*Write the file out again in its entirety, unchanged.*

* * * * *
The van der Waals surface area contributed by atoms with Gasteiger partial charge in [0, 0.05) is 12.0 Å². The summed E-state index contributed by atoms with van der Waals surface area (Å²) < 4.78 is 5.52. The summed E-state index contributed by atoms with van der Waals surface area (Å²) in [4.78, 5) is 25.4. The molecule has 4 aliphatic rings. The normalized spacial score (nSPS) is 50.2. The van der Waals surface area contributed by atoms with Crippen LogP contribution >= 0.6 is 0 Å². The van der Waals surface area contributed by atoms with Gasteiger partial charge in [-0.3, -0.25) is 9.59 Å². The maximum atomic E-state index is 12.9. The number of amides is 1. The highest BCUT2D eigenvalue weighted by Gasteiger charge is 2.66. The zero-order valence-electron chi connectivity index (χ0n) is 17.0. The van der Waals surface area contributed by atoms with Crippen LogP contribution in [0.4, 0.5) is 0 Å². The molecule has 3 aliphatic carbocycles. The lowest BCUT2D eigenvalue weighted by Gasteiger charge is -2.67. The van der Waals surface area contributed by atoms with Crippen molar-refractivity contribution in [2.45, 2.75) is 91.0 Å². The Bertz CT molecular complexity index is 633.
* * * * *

The van der Waals surface area contributed by atoms with Gasteiger partial charge in [0, 0.05) is 12.0 Å². The summed E-state index contributed by atoms with van der Waals surface area (Å²) < 4.78 is 5.52. The summed E-state index contributed by atoms with van der Waals surface area (Å²) in [4.78, 5) is 25.4. The molecule has 4 aliphatic rings. The normalized spacial score (nSPS) is 50.2. The van der Waals surface area contributed by atoms with Crippen LogP contribution >= 0.6 is 0 Å². The van der Waals surface area contributed by atoms with Gasteiger partial charge in [-0.3, -0.25) is 9.59 Å². The maximum atomic E-state index is 12.9. The number of amides is 1. The highest BCUT2D eigenvalue weighted by Gasteiger charge is 2.66. The zero-order valence-electron chi connectivity index (χ0n) is 17.0. The van der Waals surface area contributed by atoms with Crippen LogP contribution in [0.4, 0.5) is 0 Å². The molecule has 3 aliphatic carbocycles. The lowest BCUT2D eigenvalue weighted by Gasteiger charge is -2.67. The van der Waals surface area contributed by atoms with Crippen molar-refractivity contribution in [2.45, 2.75) is 91.0 Å². The Bertz CT molecular complexity index is 633.